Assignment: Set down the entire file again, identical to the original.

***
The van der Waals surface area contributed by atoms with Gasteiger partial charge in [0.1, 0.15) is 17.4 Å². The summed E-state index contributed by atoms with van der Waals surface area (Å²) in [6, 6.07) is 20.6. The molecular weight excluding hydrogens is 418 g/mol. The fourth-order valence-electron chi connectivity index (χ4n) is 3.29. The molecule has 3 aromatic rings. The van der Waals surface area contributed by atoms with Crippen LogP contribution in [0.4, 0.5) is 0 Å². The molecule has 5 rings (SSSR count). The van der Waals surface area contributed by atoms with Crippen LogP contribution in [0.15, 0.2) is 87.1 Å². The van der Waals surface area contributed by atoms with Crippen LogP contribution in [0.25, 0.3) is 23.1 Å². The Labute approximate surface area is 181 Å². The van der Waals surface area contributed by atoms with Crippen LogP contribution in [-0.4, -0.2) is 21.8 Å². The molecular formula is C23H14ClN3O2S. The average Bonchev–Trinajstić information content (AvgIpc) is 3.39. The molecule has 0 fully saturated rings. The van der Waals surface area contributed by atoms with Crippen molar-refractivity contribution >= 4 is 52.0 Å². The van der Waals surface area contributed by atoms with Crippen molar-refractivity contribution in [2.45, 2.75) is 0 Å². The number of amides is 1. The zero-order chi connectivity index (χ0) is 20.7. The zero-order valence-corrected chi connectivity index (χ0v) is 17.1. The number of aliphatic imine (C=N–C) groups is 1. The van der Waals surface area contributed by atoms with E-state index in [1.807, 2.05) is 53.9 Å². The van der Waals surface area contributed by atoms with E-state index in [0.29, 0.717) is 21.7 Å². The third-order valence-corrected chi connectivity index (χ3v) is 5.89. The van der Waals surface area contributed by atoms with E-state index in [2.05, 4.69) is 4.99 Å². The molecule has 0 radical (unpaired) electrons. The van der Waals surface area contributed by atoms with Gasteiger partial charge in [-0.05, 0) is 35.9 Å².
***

The van der Waals surface area contributed by atoms with Gasteiger partial charge in [0.1, 0.15) is 17.4 Å². The summed E-state index contributed by atoms with van der Waals surface area (Å²) in [6, 6.07) is 20.6. The molecular weight excluding hydrogens is 418 g/mol. The fourth-order valence-electron chi connectivity index (χ4n) is 3.29. The molecule has 3 aromatic rings. The van der Waals surface area contributed by atoms with Crippen LogP contribution in [0.4, 0.5) is 0 Å². The molecule has 5 rings (SSSR count). The van der Waals surface area contributed by atoms with Crippen LogP contribution in [0.15, 0.2) is 87.1 Å². The van der Waals surface area contributed by atoms with Crippen LogP contribution in [0.25, 0.3) is 23.1 Å². The Labute approximate surface area is 181 Å². The van der Waals surface area contributed by atoms with Crippen LogP contribution in [-0.4, -0.2) is 21.8 Å². The molecular formula is C23H14ClN3O2S. The average Bonchev–Trinajstić information content (AvgIpc) is 3.39. The molecule has 0 fully saturated rings. The van der Waals surface area contributed by atoms with Crippen molar-refractivity contribution >= 4 is 52.0 Å². The van der Waals surface area contributed by atoms with Crippen molar-refractivity contribution in [2.45, 2.75) is 0 Å². The number of amides is 1. The zero-order chi connectivity index (χ0) is 20.7. The zero-order valence-corrected chi connectivity index (χ0v) is 17.1. The number of aliphatic imine (C=N–C) groups is 1. The van der Waals surface area contributed by atoms with E-state index in [1.807, 2.05) is 53.9 Å². The van der Waals surface area contributed by atoms with E-state index in [0.29, 0.717) is 21.7 Å². The third-order valence-corrected chi connectivity index (χ3v) is 5.89. The van der Waals surface area contributed by atoms with E-state index in [2.05, 4.69) is 4.99 Å². The molecule has 0 radical (unpaired) electrons. The van der Waals surface area contributed by atoms with Gasteiger partial charge in [-0.05, 0) is 35.9 Å².